Thursday, February 24, 2011

Whatever Happened to Style?
That's the million dollar question. It's hard to find nowadays, real style. It's not something you can buy from Target, Tiffany's or Chrysler. It's something we learn or are born with.

In the olden days folks dressed up. To go to the movie theater, to the grocery store, downtown, on a trip. To go for a walk on a cool Spring evening. Just to dress up, to look nice, to be stylish. Or as stylish as one could be.
Whether their best was rags or bespoke, people wore their best.

Looking good makes us feel good. Watch how a Marine struts in his Dress Blues or how a man carries himself when wearing a well-fitting classic dinner jacket: confidence, pride, enjoyment.

It's the same with glamour. Too few women today are glamorous, but maybe that's the point.

It wouldn't be stylish or glamorous if everyone did it or was that way.

I think Chrysler did it right with that commercial, at least until the end when they equated style and glamour with their lifeless monotone plastic cars. Aesthetic simplicity does not equal style nor glamour though at times they do go hand in hand.

I enjoy cruising in my car with the windows down and wish more folks would go for a drive just for the sake of going for a drive. But that would make the roads more congested and I do enjoy an open road...


Ethan said...

I disagree with your assessment of Chrysler, I agree with your assessment of people's styles, but in a different way. The word style has many connotations, so let me offer my thoughts.

On Chrysler, I disagree simply because the 300 matches the definition of "Classic American" style so well. Style is inherently related to fashion, which changes with time. A lot of your dress on this blog is based off the definition of fashion from the first half of the 1900's. Which is totally okay, because many people still use that definition for men's fashion.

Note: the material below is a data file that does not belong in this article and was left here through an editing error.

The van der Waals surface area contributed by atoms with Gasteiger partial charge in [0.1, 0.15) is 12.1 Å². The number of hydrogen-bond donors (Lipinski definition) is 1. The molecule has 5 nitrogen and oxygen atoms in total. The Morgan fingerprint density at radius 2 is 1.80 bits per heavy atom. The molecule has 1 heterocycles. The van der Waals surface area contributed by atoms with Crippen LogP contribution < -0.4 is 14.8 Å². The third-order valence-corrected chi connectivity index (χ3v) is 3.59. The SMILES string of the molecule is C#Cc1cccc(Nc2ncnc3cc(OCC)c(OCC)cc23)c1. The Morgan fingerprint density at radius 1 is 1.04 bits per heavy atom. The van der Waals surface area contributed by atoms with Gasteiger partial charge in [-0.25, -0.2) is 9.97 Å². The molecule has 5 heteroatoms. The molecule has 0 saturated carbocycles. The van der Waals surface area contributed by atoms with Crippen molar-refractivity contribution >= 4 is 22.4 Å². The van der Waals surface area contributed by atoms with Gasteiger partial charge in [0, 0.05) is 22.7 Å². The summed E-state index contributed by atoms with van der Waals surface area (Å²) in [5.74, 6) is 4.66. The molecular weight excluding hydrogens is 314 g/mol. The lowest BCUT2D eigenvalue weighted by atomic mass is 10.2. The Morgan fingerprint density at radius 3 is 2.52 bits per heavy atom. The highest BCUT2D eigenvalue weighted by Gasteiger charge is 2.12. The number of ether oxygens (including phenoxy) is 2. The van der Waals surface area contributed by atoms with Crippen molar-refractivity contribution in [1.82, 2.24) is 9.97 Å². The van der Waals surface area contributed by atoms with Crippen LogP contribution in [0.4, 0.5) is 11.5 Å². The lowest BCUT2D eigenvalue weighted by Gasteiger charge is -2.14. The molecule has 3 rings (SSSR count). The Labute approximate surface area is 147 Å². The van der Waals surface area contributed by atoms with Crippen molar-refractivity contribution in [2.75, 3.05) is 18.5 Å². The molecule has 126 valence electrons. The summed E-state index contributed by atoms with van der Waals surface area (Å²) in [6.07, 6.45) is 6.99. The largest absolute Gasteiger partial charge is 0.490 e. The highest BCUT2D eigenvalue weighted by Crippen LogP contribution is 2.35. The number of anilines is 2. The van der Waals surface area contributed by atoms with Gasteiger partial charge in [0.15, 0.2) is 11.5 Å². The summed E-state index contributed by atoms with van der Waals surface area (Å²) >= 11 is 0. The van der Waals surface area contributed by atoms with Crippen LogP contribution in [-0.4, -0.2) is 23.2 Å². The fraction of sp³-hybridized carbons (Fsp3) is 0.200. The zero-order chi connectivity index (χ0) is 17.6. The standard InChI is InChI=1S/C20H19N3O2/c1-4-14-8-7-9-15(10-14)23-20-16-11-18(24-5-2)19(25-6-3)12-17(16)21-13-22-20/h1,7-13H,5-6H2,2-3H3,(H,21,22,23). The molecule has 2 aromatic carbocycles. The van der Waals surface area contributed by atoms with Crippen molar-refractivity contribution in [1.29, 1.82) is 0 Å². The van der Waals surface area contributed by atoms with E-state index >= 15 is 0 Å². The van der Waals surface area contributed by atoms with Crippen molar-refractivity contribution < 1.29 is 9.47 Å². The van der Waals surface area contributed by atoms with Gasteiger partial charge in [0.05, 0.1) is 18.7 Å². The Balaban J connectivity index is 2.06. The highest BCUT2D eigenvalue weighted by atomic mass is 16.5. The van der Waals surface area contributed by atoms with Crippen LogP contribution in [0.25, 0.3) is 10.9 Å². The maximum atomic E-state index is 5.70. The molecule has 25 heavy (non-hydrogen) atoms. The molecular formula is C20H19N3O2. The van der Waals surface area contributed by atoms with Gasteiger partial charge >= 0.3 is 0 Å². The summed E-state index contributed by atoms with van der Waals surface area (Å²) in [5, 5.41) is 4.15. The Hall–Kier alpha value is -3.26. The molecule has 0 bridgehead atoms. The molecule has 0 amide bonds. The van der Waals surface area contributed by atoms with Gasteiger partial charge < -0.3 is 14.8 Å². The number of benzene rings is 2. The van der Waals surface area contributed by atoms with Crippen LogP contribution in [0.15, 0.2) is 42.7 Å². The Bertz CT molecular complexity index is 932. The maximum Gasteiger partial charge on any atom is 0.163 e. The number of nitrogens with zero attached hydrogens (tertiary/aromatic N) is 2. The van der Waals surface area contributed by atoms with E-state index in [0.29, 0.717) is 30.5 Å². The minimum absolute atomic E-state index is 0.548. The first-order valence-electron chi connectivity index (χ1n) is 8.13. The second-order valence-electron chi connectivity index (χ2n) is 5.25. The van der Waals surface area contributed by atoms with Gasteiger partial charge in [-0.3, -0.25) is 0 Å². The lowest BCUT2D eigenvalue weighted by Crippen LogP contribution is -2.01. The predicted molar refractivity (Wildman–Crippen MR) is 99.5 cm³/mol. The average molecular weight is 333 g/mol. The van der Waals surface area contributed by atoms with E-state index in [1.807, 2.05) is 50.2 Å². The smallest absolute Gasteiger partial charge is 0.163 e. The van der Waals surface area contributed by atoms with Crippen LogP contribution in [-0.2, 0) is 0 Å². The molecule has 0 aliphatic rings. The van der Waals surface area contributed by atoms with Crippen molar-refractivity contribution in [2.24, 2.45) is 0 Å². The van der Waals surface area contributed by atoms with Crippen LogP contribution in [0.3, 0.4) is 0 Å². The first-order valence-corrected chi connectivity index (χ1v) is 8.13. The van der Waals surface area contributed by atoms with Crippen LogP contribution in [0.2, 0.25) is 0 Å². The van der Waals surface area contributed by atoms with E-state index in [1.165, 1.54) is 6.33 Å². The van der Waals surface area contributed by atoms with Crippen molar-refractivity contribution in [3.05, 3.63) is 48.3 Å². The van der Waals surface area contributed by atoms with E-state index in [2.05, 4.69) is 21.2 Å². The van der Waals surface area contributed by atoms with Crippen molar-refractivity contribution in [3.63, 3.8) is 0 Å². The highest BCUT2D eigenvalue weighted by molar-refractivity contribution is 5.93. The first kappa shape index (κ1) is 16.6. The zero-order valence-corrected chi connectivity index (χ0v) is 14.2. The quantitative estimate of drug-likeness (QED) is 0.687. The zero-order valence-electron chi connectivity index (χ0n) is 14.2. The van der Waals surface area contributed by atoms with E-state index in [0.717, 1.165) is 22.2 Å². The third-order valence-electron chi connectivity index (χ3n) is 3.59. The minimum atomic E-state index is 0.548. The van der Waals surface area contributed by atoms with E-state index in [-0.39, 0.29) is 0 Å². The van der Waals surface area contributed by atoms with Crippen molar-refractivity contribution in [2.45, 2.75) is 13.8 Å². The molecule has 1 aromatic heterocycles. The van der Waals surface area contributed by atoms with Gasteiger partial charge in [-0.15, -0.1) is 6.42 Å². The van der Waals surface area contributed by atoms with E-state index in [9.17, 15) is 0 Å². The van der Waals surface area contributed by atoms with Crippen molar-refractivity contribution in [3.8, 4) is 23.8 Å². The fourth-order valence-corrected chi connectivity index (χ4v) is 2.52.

Similarly, the Chrysler 300 matches the 1950's definition for what's a fashionable car: a huge obnoxious engine wrapped into a more refined package. The issue is, the definition of what's fashionable has changed. It's no longer fashionable to drive the biggest muscle from Detroit, it's fashionable to drive the latest technology from Germany or South Korea. I don't think this is a good or bad thing, it's just different. I think the Chrylser 300 has style, but I think that very few people today would consider it stylish. As for the 200 and Grand Caravan, well, minivans have always been more about practicality than style.

I agree that few people today have "classic" style, but I think more and more people have a personal "style". Classic style comes from people's desire to communicate class and elegance with their dress. In "the olden times", if clothing wasn't functional, it almost always tried to communicate class.

What's changed is that people today dress to communicate many things other than class. Someone with a POW/MIA jacket is communicating that they have strong respect and support for our troops. Someone with a t-shirt with a tech company logo on it communicates they have an interest in technology. Someone with in prep clothing with brightly colored "go-to-hell" pants communicates they went to the Ivy League, and are proud of it.
This is different from the older focus of dressing simply to impress, which I'm actually okay with. As long as you've put thought into what you're communicating with your clothing, I have at least some respect for you.

As a young person, I hesitate to say that things have gotten worse or better; I haven't been alive long enough to really assess that. But there are two things I think are currently missing from the modern standard of dress: a minimum standard, and "steez".